The government sets this country to sail on a $57.7 billion budget (($56.2 billion revenue), hoping that things “will get better” soon. Government foreign exchange is living on the fluctuating fortunes of oil and gas, with no firm fall-back safety net yet, further weakened by increasing non-productive expenditures.
Plugging one hole seems to open others. Repeated gas price increases generate severe downstream hardships, with the candle costing more than the funeral. This is like putting the country on a leaking lifeboat heading for receding shores. The lifeguard, IMF, is not yet around.
Reminds me of Winston “Gypsy” Peters’ famous political calypso Captain, the Ship is Sinking. Or even my famous friend, Hollis ”Chalkdust” Liverpool’s The Driver Cyar Drive. Maybe we need a new political calypso entitled Man in a Leaking Lifeboat.
But joke aside, and as the government itself knows, the country is in trouble today, so much so that it wouldn’t mind if the “one per cent” chip in to help, especially with housing and agriculture. We can’t continue to use excuses from covid and the Russian-Ukraine war.
Special-purpose companies galore: $200 million to the new Secondary Road Rehabilitation and Improvement Co Ltd for fixing roads, a “further $250 million loan” for Programme for Road Upgrade and enhancement (PURE), “$1 billion and increased allocations for road repairs” to the Ministry of Works: also modest allocations for road repairs to regional corporations. Duplicating costs and confusing bureaucracies. Why not your put money where your mouth is and put these secondary road repairs under the 14 decentralised corporations? If reform and efficiency are the objectives, why not also put URP and CEPEP under these localised corporations too?
Then, forgetting the Housing Development Corporation (HDC) itself is a special-purpose company, government now establishes three more companies to do what the HDC is supposed to do, and at a whopping $1.5 billion loan financing. Again, candle costing more. No wonder the lifeboat has so many leaks. Such politically-driven companies are well known to have failed in efficiency and proper accounting.
It is a political and psychological tragedy when a government seems not to understand the multicultural, mixed-economy society it is elected to govern. Or maybe it understands, but apparently prefers to seek its own political survival more.
If the population is expected to “sacrifice,” the politicians must sacrifice too. Among the many voices is social media writer John Smith: “As long as Govt can still find themselves spending on wasteful projects and receiving fat perks, then they are unjustified in removing fuel subsidies.”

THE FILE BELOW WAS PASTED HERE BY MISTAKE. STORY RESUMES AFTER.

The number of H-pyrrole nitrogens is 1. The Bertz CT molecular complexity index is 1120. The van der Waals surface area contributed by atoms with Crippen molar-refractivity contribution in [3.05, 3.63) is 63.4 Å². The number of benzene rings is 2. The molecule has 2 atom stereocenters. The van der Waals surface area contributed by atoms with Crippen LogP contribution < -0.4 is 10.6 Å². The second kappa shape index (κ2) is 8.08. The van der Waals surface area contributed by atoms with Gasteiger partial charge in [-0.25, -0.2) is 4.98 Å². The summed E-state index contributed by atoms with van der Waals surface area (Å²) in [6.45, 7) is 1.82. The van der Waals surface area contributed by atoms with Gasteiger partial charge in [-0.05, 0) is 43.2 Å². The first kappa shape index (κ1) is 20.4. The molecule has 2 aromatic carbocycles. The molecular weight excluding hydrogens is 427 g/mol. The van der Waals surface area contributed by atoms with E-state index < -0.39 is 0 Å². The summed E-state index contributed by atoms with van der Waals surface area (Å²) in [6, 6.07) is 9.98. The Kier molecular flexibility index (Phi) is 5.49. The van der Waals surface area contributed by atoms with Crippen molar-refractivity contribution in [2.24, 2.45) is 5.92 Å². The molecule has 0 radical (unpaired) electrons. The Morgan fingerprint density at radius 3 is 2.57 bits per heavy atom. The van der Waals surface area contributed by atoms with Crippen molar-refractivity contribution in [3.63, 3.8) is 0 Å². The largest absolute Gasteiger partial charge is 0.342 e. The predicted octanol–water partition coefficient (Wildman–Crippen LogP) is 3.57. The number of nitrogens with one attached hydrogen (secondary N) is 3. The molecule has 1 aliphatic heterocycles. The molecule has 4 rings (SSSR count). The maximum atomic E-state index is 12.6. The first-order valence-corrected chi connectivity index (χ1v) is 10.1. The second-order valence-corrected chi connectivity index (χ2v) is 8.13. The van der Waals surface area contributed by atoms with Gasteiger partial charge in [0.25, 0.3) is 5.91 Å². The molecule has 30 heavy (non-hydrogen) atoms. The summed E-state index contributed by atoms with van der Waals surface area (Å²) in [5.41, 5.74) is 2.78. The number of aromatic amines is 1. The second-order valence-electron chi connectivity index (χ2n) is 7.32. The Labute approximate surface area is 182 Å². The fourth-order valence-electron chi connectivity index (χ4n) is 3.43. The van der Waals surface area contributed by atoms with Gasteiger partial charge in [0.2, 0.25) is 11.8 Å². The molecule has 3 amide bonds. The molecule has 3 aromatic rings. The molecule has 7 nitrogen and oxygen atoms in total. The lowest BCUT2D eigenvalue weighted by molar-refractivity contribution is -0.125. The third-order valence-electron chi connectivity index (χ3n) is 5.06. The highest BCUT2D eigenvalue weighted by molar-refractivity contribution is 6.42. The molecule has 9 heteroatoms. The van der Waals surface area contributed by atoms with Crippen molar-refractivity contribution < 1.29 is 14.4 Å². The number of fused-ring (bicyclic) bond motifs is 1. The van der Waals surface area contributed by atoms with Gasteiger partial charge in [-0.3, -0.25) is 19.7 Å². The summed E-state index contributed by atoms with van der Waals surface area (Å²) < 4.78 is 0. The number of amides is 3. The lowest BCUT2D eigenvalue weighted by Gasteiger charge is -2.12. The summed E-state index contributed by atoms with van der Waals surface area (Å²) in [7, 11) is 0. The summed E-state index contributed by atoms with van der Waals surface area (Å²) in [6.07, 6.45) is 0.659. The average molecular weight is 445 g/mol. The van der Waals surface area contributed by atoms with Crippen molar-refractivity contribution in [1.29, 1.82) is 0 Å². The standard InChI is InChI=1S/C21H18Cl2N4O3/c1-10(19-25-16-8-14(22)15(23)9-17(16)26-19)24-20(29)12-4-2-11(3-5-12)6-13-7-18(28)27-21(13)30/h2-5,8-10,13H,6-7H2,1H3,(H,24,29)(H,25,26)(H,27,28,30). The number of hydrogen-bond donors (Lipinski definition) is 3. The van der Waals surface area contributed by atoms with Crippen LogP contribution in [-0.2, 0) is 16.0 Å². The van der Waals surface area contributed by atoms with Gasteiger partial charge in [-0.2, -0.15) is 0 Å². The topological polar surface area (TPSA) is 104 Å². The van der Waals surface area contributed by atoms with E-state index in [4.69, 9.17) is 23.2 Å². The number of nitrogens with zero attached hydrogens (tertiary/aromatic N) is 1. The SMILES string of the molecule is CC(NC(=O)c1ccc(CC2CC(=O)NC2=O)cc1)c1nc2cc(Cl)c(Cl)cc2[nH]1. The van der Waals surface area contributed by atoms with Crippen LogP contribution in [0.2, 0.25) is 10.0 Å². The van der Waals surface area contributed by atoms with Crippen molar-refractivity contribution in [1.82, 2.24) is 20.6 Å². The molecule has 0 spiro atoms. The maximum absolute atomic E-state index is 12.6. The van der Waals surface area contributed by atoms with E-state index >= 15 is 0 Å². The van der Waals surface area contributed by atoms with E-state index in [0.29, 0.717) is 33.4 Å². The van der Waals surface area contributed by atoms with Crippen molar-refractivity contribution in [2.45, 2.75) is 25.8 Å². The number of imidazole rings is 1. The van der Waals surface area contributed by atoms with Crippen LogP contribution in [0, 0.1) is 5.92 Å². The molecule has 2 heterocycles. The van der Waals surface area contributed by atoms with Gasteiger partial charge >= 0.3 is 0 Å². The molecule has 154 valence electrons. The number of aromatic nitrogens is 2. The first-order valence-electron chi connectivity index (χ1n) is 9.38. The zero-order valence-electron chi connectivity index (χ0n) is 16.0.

Rigvaldo Shillingford: “They say the money will be better spent elsewhere. But it will just be squandered through mismanagement and corruption.”
The debilitating shortage of social and psychological capital required for the country’s economic progress opens space for civil disorder. Fear of crime has caused rural families, rich and poor, to buy cars for their children to reach university safely. Opening the UWI south Debe campus is also a public safety measure.
The population is expressing serious concerns over several other aspects of this budget: food import bill from $5 billion, failed promises, expenditures without positive results to trivial references to agricultural development, duplicate expenditures and insufficient accountability, etc. This is in a psychological context of lack of trust and credibility.
These widespread worries overlook the concessions made to VAT, GATE and even the $1,000 “one-off” payment to pensioners, etc for transportation. Part of the public “misbehaviour” against the government arises from public psychology; that is, they believe that since this is largely an oil-and-gas country, they should derive some benefit from it rather than be repeatedly punished at the pumps.
Worsening public worry arethe sudden shutdown of Petrotrin, the consequent social, psychological and economical fallouts and the continued sporadic, make-up compensation to laid-off workers.
Minister of Energy, the eternal optimist Stuart Young, promised this Petrotrin matter would have been settled by the “end of April.” Several expensive trips abroad so far fail to obtain a buyer for a company that was promised “not to be shut down.”
The TT Chamber of Industry and Commerce president is right when he noted that this country is now at a crossroads economically. It is also at a crossroads between legal authority and moral authority. Will the leaking lifeboat sail to safe shores?